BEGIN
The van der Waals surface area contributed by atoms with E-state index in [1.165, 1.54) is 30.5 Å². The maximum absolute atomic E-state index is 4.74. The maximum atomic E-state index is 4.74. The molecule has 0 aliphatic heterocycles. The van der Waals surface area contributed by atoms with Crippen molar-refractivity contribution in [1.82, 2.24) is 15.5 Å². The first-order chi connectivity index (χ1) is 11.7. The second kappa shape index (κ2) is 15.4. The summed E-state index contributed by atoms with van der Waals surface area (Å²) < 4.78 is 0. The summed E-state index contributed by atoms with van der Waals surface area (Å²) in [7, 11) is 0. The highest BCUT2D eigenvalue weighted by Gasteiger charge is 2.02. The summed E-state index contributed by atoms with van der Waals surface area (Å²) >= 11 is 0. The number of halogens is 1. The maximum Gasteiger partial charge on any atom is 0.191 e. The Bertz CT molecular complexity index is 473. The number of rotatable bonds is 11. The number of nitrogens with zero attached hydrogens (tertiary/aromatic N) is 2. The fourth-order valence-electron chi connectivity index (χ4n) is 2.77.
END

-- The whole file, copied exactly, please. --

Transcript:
The van der Waals surface area contributed by atoms with E-state index in [1.165, 1.54) is 30.5 Å². The maximum absolute atomic E-state index is 4.74. The maximum atomic E-state index is 4.74. The molecule has 0 aliphatic heterocycles. The van der Waals surface area contributed by atoms with Crippen molar-refractivity contribution in [1.82, 2.24) is 15.5 Å². The first-order chi connectivity index (χ1) is 11.7. The second kappa shape index (κ2) is 15.4. The summed E-state index contributed by atoms with van der Waals surface area (Å²) < 4.78 is 0. The summed E-state index contributed by atoms with van der Waals surface area (Å²) in [7, 11) is 0. The highest BCUT2D eigenvalue weighted by Gasteiger charge is 2.02. The summed E-state index contributed by atoms with van der Waals surface area (Å²) >= 11 is 0. The number of halogens is 1. The maximum Gasteiger partial charge on any atom is 0.191 e. The Bertz CT molecular complexity index is 473. The number of rotatable bonds is 11. The number of nitrogens with zero attached hydrogens (tertiary/aromatic N) is 2. The fourth-order valence-electron chi connectivity index (χ4n) is 2.77.